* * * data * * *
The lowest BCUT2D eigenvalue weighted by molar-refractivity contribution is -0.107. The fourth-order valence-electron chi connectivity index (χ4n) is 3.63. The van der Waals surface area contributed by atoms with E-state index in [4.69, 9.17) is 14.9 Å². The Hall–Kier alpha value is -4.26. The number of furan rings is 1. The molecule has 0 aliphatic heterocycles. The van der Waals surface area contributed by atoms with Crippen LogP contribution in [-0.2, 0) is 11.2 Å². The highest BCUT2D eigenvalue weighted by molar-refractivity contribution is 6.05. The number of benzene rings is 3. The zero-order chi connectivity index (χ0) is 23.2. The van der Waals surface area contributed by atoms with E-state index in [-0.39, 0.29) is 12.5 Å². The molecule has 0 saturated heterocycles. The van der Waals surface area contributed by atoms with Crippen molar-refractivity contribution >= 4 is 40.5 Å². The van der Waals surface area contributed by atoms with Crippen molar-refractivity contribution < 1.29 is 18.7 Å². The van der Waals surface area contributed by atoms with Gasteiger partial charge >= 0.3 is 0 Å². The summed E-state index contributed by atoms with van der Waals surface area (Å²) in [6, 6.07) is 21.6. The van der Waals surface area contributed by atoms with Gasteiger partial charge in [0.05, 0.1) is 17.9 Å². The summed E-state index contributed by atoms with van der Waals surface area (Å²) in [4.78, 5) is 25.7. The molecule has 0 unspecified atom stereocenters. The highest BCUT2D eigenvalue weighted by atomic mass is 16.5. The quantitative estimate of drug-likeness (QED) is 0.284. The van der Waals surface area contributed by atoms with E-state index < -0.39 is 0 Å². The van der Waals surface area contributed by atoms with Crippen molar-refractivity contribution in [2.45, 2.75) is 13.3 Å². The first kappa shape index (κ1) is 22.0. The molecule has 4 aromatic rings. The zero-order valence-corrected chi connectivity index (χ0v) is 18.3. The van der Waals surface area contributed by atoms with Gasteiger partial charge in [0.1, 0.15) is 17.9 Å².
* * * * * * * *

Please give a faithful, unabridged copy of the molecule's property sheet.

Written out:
The lowest BCUT2D eigenvalue weighted by molar-refractivity contribution is -0.107. The fourth-order valence-electron chi connectivity index (χ4n) is 3.63. The van der Waals surface area contributed by atoms with E-state index in [4.69, 9.17) is 14.9 Å². The Hall–Kier alpha value is -4.26. The number of furan rings is 1. The molecule has 0 aliphatic heterocycles. The van der Waals surface area contributed by atoms with Crippen LogP contribution in [-0.2, 0) is 11.2 Å². The highest BCUT2D eigenvalue weighted by molar-refractivity contribution is 6.05. The number of benzene rings is 3. The zero-order chi connectivity index (χ0) is 23.2. The van der Waals surface area contributed by atoms with E-state index in [-0.39, 0.29) is 12.5 Å². The molecule has 0 saturated heterocycles. The van der Waals surface area contributed by atoms with Crippen molar-refractivity contribution >= 4 is 40.5 Å². The van der Waals surface area contributed by atoms with Crippen molar-refractivity contribution < 1.29 is 18.7 Å². The van der Waals surface area contributed by atoms with Gasteiger partial charge >= 0.3 is 0 Å². The summed E-state index contributed by atoms with van der Waals surface area (Å²) in [6, 6.07) is 21.6. The van der Waals surface area contributed by atoms with Gasteiger partial charge in [0.05, 0.1) is 17.9 Å². The summed E-state index contributed by atoms with van der Waals surface area (Å²) in [4.78, 5) is 25.7. The molecule has 0 unspecified atom stereocenters. The highest BCUT2D eigenvalue weighted by atomic mass is 16.5. The quantitative estimate of drug-likeness (QED) is 0.284. The van der Waals surface area contributed by atoms with E-state index < -0.39 is 0 Å². The van der Waals surface area contributed by atoms with Crippen molar-refractivity contribution in [2.45, 2.75) is 13.3 Å². The first kappa shape index (κ1) is 22.0. The molecule has 4 aromatic rings. The zero-order valence-corrected chi connectivity index (χ0v) is 18.3. The van der Waals surface area contributed by atoms with Gasteiger partial charge in [0.1, 0.15) is 17.9 Å².